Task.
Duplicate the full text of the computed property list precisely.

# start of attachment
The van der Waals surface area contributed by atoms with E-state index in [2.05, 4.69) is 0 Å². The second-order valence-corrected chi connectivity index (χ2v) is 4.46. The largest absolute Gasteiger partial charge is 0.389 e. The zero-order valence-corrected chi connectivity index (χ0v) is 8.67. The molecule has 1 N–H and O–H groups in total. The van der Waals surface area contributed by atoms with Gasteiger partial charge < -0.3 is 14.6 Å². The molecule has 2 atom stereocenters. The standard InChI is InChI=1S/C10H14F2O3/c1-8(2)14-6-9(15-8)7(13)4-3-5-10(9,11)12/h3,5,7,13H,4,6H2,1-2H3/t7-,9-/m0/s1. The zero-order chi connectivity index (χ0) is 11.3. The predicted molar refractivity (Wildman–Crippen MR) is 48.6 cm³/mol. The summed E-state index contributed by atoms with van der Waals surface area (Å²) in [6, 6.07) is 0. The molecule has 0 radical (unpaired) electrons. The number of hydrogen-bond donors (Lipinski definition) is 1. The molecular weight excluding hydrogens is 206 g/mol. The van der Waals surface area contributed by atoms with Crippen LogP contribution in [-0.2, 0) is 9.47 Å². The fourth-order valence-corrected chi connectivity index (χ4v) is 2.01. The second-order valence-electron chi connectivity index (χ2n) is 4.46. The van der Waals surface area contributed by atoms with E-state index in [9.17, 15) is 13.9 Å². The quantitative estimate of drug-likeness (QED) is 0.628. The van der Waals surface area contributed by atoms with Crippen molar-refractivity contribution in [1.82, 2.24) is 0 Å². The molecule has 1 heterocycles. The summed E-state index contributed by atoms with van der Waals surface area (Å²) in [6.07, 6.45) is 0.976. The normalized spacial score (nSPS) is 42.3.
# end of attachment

The van der Waals surface area contributed by atoms with E-state index in [2.05, 4.69) is 0 Å². The second-order valence-corrected chi connectivity index (χ2v) is 4.46. The largest absolute Gasteiger partial charge is 0.389 e. The zero-order valence-corrected chi connectivity index (χ0v) is 8.67. The molecule has 1 N–H and O–H groups in total. The van der Waals surface area contributed by atoms with Gasteiger partial charge < -0.3 is 14.6 Å². The molecule has 2 atom stereocenters. The standard InChI is InChI=1S/C10H14F2O3/c1-8(2)14-6-9(15-8)7(13)4-3-5-10(9,11)12/h3,5,7,13H,4,6H2,1-2H3/t7-,9-/m0/s1. The zero-order chi connectivity index (χ0) is 11.3. The predicted molar refractivity (Wildman–Crippen MR) is 48.6 cm³/mol. The summed E-state index contributed by atoms with van der Waals surface area (Å²) in [6, 6.07) is 0. The molecule has 0 radical (unpaired) electrons. The number of hydrogen-bond donors (Lipinski definition) is 1. The molecular weight excluding hydrogens is 206 g/mol. The van der Waals surface area contributed by atoms with Crippen LogP contribution in [-0.2, 0) is 9.47 Å². The fourth-order valence-corrected chi connectivity index (χ4v) is 2.01. The second-order valence-electron chi connectivity index (χ2n) is 4.46. The van der Waals surface area contributed by atoms with E-state index in [9.17, 15) is 13.9 Å². The quantitative estimate of drug-likeness (QED) is 0.628. The van der Waals surface area contributed by atoms with Crippen molar-refractivity contribution in [1.82, 2.24) is 0 Å². The molecule has 1 heterocycles. The summed E-state index contributed by atoms with van der Waals surface area (Å²) in [6.07, 6.45) is 0.976. The normalized spacial score (nSPS) is 42.3.